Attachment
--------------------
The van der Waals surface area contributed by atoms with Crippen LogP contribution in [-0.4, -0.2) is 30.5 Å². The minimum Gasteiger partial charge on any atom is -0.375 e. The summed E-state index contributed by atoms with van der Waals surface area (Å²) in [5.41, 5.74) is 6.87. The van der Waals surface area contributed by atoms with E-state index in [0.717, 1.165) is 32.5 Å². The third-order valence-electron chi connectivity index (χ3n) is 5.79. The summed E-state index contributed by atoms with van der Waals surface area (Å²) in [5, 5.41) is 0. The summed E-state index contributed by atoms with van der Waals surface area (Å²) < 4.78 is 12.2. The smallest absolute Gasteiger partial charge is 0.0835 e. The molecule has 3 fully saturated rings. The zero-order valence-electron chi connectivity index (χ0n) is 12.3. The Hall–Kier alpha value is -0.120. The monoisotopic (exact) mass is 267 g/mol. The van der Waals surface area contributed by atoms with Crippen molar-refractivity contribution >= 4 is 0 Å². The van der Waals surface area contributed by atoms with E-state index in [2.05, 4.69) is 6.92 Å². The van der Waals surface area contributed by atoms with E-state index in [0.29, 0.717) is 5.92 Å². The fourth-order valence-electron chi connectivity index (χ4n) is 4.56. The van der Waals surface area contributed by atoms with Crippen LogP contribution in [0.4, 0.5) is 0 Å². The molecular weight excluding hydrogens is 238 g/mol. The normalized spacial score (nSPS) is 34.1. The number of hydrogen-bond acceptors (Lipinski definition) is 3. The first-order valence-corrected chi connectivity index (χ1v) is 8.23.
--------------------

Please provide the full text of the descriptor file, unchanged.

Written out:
The van der Waals surface area contributed by atoms with Crippen LogP contribution in [-0.4, -0.2) is 30.5 Å². The minimum Gasteiger partial charge on any atom is -0.375 e. The summed E-state index contributed by atoms with van der Waals surface area (Å²) in [5.41, 5.74) is 6.87. The van der Waals surface area contributed by atoms with E-state index in [0.717, 1.165) is 32.5 Å². The third-order valence-electron chi connectivity index (χ3n) is 5.79. The summed E-state index contributed by atoms with van der Waals surface area (Å²) in [5, 5.41) is 0. The summed E-state index contributed by atoms with van der Waals surface area (Å²) < 4.78 is 12.2. The smallest absolute Gasteiger partial charge is 0.0835 e. The molecule has 3 fully saturated rings. The zero-order valence-electron chi connectivity index (χ0n) is 12.3. The Hall–Kier alpha value is -0.120. The monoisotopic (exact) mass is 267 g/mol. The van der Waals surface area contributed by atoms with Crippen molar-refractivity contribution >= 4 is 0 Å². The van der Waals surface area contributed by atoms with E-state index in [2.05, 4.69) is 6.92 Å². The van der Waals surface area contributed by atoms with E-state index in [0.29, 0.717) is 5.92 Å². The fourth-order valence-electron chi connectivity index (χ4n) is 4.56. The van der Waals surface area contributed by atoms with Crippen LogP contribution in [0.4, 0.5) is 0 Å². The molecular weight excluding hydrogens is 238 g/mol. The normalized spacial score (nSPS) is 34.1. The number of hydrogen-bond acceptors (Lipinski definition) is 3. The first-order valence-corrected chi connectivity index (χ1v) is 8.23.